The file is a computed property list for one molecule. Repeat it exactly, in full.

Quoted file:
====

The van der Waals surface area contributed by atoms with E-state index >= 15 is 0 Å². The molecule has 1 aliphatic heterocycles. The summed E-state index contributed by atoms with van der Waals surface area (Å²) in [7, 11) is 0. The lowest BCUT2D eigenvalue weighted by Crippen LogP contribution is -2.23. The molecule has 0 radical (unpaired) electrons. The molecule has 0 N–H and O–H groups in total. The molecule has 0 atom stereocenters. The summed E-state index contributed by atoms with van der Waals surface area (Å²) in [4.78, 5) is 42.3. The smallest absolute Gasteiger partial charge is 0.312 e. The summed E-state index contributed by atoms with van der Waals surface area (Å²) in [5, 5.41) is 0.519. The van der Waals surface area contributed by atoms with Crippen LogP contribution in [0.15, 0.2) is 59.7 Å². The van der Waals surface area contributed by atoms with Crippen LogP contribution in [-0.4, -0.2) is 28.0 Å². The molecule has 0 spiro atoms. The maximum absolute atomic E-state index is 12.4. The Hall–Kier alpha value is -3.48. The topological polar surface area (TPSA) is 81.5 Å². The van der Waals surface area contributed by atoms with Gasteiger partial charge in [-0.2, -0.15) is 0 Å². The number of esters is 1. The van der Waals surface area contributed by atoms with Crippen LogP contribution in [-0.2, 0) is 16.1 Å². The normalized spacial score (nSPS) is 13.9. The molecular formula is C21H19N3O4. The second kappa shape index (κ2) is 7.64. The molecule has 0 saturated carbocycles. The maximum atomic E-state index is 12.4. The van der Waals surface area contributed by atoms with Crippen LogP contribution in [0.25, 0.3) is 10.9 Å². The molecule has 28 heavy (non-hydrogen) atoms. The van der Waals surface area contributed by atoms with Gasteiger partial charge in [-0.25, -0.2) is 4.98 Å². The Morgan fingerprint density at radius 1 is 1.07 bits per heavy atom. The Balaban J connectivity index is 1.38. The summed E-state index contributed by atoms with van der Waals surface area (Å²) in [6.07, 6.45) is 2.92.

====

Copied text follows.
The van der Waals surface area contributed by atoms with E-state index >= 15 is 0 Å². The molecule has 1 aliphatic heterocycles. The summed E-state index contributed by atoms with van der Waals surface area (Å²) in [7, 11) is 0. The lowest BCUT2D eigenvalue weighted by Crippen LogP contribution is -2.23. The molecule has 0 radical (unpaired) electrons. The molecule has 0 N–H and O–H groups in total. The molecule has 0 atom stereocenters. The summed E-state index contributed by atoms with van der Waals surface area (Å²) in [4.78, 5) is 42.3. The smallest absolute Gasteiger partial charge is 0.312 e. The summed E-state index contributed by atoms with van der Waals surface area (Å²) in [5, 5.41) is 0.519. The van der Waals surface area contributed by atoms with Crippen LogP contribution in [0.15, 0.2) is 59.7 Å². The van der Waals surface area contributed by atoms with Crippen LogP contribution in [-0.4, -0.2) is 28.0 Å². The molecule has 0 spiro atoms. The maximum absolute atomic E-state index is 12.4. The Hall–Kier alpha value is -3.48. The topological polar surface area (TPSA) is 81.5 Å². The van der Waals surface area contributed by atoms with Gasteiger partial charge in [-0.2, -0.15) is 0 Å². The number of esters is 1. The van der Waals surface area contributed by atoms with Crippen LogP contribution in [-0.2, 0) is 16.1 Å². The normalized spacial score (nSPS) is 13.9. The molecular formula is C21H19N3O4. The second kappa shape index (κ2) is 7.64. The molecule has 0 saturated carbocycles. The maximum atomic E-state index is 12.4. The van der Waals surface area contributed by atoms with Crippen LogP contribution in [0.25, 0.3) is 10.9 Å². The molecule has 28 heavy (non-hydrogen) atoms. The van der Waals surface area contributed by atoms with Gasteiger partial charge in [-0.25, -0.2) is 4.98 Å². The Morgan fingerprint density at radius 1 is 1.07 bits per heavy atom. The Balaban J connectivity index is 1.38. The summed E-state index contributed by atoms with van der Waals surface area (Å²) in [6.07, 6.45) is 2.92.